Updated: Jun 19, 2019
by Richard Brierley
We have all had the occasional night, or few nights when we’ve had a lot on our minds and can’t sleep. We feel exhausted and miserable the next day, but these episodes are short-lived and soon resolve as the cause of stress passes, or we adjust to it.
This article is not about this problem.
It’s also not about insomnia caused by something physical such as pain, itching, breathing problems, or tinnitus, or mental health problems such as clinical depression or obsessive-compulsive disorder. These sleep problems are best managed by treating the underlying problem.
Sometimes insomnia doesn’t pass in a few days, and chronic insomnia develops. This is a much more serious problem, and for those that have experienced it, they’ll know that it can make life an utter misery, not only because of the persistent tiredness and low mood, but because sleep, and the lack of it, can become an obsession that affects every aspect of life.
Constant worry about how you will cope with work, cancelling social engagements, avoiding making any plans, and basically letting insomnia rule your life to an ever-increasing degree.
In my work as a GP, I often see people desperate for a solution to their sleep problems; and I have also personally struggled for many years with long term chronic insomnia.
I’m pleased to say that I am no longer suffering from it – I have discovered a solution that really works, and I’m certain that it can work for almost everyone who lies awake at night feeling desperately lonely and anxious, while those around them sleep soundly.
The problem is that the solution is not one that most people want to hear, but I’ll explain that very soon.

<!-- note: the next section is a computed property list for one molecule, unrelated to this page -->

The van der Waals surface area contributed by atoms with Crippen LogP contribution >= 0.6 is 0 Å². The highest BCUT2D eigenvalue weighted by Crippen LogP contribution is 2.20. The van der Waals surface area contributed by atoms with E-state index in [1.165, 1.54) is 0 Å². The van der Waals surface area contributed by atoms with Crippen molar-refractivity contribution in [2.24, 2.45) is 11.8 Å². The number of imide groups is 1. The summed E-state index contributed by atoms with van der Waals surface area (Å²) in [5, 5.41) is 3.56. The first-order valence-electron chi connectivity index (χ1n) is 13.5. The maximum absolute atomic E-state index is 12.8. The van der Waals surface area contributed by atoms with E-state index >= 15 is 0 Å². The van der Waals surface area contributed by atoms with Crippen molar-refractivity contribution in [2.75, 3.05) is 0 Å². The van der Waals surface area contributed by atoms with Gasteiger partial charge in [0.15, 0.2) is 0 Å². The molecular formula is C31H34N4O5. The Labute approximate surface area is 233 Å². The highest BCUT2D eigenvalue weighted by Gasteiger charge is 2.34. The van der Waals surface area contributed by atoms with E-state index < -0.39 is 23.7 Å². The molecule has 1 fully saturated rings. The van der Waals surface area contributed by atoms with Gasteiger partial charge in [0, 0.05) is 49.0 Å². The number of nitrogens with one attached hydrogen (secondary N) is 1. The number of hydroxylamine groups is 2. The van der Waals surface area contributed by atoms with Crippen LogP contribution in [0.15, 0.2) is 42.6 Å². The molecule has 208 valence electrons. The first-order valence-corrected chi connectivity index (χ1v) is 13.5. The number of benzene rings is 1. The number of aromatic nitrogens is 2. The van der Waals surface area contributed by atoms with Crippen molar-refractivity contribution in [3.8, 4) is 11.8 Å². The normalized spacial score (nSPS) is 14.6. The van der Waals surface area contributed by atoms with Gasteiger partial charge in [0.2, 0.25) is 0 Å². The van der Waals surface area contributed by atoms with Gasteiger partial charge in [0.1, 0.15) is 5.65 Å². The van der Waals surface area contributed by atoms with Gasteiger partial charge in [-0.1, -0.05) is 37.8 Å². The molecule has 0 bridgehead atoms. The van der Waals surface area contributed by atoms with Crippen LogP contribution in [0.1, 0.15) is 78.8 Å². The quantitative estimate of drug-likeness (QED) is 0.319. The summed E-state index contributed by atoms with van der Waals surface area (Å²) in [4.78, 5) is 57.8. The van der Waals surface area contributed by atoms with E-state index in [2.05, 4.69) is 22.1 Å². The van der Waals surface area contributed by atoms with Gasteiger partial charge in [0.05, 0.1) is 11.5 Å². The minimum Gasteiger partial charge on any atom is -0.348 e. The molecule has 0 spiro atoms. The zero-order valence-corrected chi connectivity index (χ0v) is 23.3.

When sleep has been a problem for a long time, the main feeling is one of desperation to find a solution. You just want to sleep, and you’ll do anything to reach that goal. You’ll try going to bed earlier, going to bed later, avoiding coffee, avoiding alcohol, taking alcohol, avoiding eating too late, exercising at specific times, lavender pillows, herbal remedies, milky drinks, antihistamines, meditation, hypnosis, ear plugs, insomnia apps – a quick google search reveals enough suggestions to fill the rest of this page easily.
The large variety of suggested cures is a testament to the desperation that insomnia sufferers feel.
Maybe some of these occasionally help some people, but in my experience, when insomnia becomes a long-term problem, none of it makes any significant difference...
Eventually you’ll book an appointment with a doctor hoping that they’ll give you a solution in the form of a pill.
Believe me, they can’t.
There are drugs erroneously called “sleeping pills”, but they don’t actually provide sleep – they give sedation, which is a different thing entirely. During sleep, the brain is actually very active, but this is suppressed by sleeping pills which leads to the brain fighting against them, becoming even more active and in effect making it even more difficult to sleep normally. The usual response is to keep increasing the dose to get the same effect making it extremely difficult to ever come off them.
If you suffer from long-term insomnia and have had a dependency on sleeping pills for some time (or any other sedative, including alcohol), your sleep problems are not going to get better until you have stopped taking them. This is hard but not impossible, and I’d suggest discussing it with your GP, to get guidance on how best to do it. It often involves temporary replacement with another drug and will usually make sleep problems a bit worse for a while, but if you want to have a future of sleeping normally, it must be the first priority.